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Cells Tissues Organs. 2002;170(2-3):183-97.

Anatomical partitioning of three human forearm muscles.

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Division of Physical Therapy, Department of Rehabilitation Medicine, Emory University School of Medicine, Atlanta, GA 30322, USA.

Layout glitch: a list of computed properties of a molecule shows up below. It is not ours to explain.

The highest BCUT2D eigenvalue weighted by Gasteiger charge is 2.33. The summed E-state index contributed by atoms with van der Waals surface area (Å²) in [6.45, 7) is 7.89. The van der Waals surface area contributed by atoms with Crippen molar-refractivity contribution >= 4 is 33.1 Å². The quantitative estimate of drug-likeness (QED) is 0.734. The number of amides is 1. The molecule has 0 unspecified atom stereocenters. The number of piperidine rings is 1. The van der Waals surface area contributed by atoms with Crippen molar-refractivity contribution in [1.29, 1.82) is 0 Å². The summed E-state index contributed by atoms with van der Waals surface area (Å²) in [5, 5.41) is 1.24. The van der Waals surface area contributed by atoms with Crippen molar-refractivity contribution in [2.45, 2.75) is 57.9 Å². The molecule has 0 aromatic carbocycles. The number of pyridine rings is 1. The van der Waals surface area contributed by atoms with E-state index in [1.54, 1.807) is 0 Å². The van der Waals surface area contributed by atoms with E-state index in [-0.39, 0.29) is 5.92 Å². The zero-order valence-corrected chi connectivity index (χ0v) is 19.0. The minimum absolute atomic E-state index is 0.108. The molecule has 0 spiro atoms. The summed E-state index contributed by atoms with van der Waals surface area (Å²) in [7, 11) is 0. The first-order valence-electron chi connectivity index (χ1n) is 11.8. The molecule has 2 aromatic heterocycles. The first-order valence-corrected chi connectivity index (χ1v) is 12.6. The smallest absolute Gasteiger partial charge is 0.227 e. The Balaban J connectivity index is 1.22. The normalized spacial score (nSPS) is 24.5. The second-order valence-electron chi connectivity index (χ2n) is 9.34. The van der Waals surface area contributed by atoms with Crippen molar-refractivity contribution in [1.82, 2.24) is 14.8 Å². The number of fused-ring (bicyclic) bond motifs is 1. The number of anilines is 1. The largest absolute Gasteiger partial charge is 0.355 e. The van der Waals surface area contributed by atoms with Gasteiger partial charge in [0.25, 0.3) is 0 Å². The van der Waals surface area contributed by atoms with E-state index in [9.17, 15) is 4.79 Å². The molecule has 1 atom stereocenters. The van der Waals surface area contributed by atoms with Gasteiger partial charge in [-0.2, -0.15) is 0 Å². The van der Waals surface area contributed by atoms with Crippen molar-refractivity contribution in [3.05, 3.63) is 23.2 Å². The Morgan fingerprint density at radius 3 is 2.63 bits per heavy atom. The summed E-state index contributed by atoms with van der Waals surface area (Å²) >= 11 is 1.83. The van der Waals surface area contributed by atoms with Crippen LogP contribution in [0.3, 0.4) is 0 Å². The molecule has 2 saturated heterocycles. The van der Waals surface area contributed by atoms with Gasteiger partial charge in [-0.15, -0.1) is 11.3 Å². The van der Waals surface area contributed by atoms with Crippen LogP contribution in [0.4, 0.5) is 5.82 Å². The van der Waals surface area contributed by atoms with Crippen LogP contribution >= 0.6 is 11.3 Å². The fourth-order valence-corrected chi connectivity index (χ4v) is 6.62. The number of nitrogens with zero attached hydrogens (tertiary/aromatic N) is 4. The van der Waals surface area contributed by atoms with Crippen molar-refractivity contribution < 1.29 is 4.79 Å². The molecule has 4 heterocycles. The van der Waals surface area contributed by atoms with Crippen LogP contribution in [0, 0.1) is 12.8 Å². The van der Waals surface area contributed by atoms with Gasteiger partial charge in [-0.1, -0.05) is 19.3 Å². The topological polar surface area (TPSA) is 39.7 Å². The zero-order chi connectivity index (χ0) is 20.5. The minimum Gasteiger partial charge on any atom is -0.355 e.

Anatomical partitioning has been found in the human biceps brachii, extensor carpi radialis longus and flexor carpi radialis muscles. The purpose of this study was to determine if the human extensor carpi ulnaris, flexor carpi ulnaris and flexor digitorum profundus are anatomically partitioned. Evidence for or against anatomical partitioning was obtained by observation of the architectural and innervation characteristics of each of the investigated muscles. Twelve samples (11 were used for extensor carpi ulnaris) of each specific muscle type were harvested from perfused human cadavers. The architectural characteristics of tendinous boundaries, muscle fiber direction, and muscle fiber angle magnitude were observed, measured and documented. Microdissection technique was used to investigate the primary nerve branching pattern throughout each muscle. A primary nerve branch to a specific muscle region indicated possible partitioning by innervation. The extensor carpi ulnaris was found to have a variable number of primary nerve branches. The extensor carpi ulnaris may have four partitions by innervation alone or three congruent partitions by innervation and muscle fiber architecture. The nerve to the flexor carpi ulnaris clearly innervates two architectural partitions within the muscle. The innervation pattern to the flexor carpi ulnaris is congruent with muscle fiber architecture characteristics indicating consistent anatomical partitioning within the flexor carpi ulnaris. Two muscle nerves innervate the flexor digitorum profundus with branches innervating the medial and lateral regions of the muscle. Up to eight architectural partitions were found in a medial-to-lateral direction.

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